Saving Enough?

A new study shows concern over affordable healthcare during retirement.

By Sandy McCarthy

For all workers in different stages of their careers, the challenge of retirement adequacy is one that employers and employees face head on through their benefits strategies. Now more than ever, employees share more cost and make more informed choices for their health and wealth benefits. Mercer research shows that 70 percent of employees believe they are primarily responsible for ensuring an adequate and secure income in retirement.

According to Mercer’s latest Inside Employees’ Minds™ Survey, conducted among more than 3,000 U.S. workers representing a cross-section of the national workforce, 60 percent express strong satisfaction with their retirement benefits, which rank second only to pay in importance to employees. But only 23 percent expect to have enough money to pay for healthcare in retirement. This is a decrease from the 35 percent that was reported in Mercer’s 2012 and 2013 surveys.

Concern is mounting, and HealthView Services’s new white paper, Retirement Healthcare Costs and Income Replacement Ratios, finds that retirement savings based on income replacement ratio (IRR) calculators risk falling short of meeting retirees’ goals, because IRRs underestimate future retirement healthcare costs. One reason for that is IRR calculators use the general inflation rate of 2.5 percent to 3 percent. But healthcare cost inflation is likely to rise to 6 percent a year. Plus, younger workers are less informed about retirement healthcare needs. A recent BNY Mellon survey reports that one in five Millennials say they receive no financial education information from their workplace, and nearly half of them make a “blind guess” as to what they’ll need in retirement. The new Mercer survey shows Millennials rank retirement benefits ahead of low healthcare costs.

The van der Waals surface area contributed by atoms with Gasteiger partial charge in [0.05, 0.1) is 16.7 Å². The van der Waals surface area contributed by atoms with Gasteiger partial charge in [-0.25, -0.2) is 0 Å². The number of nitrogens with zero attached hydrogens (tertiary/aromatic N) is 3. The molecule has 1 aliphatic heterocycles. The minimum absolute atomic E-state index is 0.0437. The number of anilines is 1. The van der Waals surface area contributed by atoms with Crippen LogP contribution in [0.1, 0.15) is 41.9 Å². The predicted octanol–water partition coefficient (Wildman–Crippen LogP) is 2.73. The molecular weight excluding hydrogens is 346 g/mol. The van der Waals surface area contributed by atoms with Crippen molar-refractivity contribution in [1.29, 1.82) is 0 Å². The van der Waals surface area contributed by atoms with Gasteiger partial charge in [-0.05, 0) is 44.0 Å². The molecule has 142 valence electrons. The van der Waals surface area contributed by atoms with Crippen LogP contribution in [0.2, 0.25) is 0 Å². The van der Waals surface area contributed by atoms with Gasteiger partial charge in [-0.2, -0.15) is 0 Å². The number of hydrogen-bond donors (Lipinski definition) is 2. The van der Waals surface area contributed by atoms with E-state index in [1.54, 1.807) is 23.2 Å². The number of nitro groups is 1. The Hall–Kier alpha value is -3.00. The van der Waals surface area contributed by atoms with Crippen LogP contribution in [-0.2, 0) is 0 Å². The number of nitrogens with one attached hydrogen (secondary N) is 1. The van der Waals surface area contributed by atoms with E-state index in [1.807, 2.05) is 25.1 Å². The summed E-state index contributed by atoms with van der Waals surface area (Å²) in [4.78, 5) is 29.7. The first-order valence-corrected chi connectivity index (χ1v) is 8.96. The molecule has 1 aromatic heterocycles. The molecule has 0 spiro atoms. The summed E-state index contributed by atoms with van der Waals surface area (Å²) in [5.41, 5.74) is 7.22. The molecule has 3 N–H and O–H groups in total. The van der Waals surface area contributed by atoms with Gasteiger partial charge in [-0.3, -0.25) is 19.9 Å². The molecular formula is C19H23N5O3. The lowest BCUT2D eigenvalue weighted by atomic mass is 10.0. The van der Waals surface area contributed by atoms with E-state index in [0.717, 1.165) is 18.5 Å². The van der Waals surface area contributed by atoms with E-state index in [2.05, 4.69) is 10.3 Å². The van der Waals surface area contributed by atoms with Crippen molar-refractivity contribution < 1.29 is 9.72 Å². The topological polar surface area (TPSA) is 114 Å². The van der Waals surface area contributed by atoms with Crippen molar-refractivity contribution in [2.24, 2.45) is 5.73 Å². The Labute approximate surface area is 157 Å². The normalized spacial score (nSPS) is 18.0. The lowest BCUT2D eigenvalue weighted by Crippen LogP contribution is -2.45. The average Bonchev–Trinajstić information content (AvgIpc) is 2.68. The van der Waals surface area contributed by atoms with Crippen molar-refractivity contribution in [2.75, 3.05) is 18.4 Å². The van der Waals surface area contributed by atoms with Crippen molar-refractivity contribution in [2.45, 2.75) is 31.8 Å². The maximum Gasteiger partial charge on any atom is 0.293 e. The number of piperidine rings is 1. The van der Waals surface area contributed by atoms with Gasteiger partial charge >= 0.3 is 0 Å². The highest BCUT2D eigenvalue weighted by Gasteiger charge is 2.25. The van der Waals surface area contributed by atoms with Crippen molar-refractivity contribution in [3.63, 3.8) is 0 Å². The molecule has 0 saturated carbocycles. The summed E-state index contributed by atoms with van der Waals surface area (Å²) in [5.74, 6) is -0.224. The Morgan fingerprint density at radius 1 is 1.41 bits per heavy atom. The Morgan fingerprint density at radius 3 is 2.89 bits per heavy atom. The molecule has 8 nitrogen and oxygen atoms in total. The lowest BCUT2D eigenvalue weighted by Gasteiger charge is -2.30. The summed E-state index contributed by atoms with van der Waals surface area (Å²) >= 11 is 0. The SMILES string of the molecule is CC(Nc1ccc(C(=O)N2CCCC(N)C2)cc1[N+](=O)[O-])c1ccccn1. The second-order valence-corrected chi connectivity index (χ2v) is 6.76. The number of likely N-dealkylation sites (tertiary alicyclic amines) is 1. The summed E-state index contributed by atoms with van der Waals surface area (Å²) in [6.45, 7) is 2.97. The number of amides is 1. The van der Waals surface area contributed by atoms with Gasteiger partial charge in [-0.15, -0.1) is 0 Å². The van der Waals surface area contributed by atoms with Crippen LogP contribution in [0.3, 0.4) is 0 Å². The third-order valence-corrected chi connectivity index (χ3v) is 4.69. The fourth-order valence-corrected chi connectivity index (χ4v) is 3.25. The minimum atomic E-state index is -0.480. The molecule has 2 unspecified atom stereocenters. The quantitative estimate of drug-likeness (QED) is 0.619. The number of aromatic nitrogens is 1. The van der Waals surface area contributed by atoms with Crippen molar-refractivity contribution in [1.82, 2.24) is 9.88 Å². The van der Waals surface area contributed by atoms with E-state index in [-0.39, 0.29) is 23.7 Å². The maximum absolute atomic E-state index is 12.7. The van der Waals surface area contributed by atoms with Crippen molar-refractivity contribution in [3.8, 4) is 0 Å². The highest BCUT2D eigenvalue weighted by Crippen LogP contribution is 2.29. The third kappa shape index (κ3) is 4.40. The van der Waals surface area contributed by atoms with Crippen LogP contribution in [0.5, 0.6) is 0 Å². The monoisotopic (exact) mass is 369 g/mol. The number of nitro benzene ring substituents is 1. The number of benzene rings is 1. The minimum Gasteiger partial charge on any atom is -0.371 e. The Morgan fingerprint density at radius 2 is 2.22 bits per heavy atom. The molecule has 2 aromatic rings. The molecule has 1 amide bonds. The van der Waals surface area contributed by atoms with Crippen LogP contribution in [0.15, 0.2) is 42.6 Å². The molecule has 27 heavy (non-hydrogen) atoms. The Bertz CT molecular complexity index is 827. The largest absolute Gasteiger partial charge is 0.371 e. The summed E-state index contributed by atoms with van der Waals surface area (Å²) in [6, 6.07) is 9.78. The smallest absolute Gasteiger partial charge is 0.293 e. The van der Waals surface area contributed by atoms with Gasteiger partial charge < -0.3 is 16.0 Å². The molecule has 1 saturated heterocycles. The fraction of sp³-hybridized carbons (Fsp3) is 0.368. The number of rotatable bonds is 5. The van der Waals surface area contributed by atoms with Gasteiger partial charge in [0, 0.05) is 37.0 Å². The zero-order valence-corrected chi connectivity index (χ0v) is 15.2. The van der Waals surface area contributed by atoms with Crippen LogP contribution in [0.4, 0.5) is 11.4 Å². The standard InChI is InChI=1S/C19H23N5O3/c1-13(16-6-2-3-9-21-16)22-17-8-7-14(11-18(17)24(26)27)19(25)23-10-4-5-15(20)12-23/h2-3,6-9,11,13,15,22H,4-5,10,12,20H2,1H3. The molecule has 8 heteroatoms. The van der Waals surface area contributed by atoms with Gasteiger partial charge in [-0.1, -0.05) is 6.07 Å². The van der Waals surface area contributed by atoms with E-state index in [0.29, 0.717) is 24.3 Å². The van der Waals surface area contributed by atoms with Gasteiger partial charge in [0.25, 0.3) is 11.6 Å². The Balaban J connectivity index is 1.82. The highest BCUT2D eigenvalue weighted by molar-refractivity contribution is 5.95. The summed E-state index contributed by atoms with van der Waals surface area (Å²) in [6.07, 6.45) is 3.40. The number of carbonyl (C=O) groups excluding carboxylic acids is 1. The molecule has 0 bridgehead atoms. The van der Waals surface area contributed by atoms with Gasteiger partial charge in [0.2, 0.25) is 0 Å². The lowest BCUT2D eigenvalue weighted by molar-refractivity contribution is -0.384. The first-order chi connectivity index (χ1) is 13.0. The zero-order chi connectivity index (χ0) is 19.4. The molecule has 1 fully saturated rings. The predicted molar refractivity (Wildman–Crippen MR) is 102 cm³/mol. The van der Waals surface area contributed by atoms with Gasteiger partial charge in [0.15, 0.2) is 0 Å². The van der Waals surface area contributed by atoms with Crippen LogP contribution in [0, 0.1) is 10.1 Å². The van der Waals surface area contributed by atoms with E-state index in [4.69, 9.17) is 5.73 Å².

Clearly, the multi-generational workforce of today is forcing employers to carefully assess the health, wealth, and career elements that make up their overall rewards strategy. With 63 percent of all employees saying benefits are a major factor in choosing to work where they do, employers need to rethink and reshape their value propositions in a way that reflects the evolving workforce composition.

Organizations need to help educate their employees through training programs, calculators, and modeling. Online dashboards can help bring benefits choices and retirement planning tools together in a clear way for employees, embedded education and advice to help them make the most informed choices. The goal is to help them become more accountable and better informed consumers of healthcare and wealth benefits.

Data suggests the industry is at a tipping point with only one in four employees expressing confidence about future healthcare costs. But it’s an opportunity for organizations to move the needle toward financial wellness and making the experience of benefits as one. When employees recognize that, they can make more confident choices today to ensure their well-being tomorrow.

Posted December 14, 2015 in Learning

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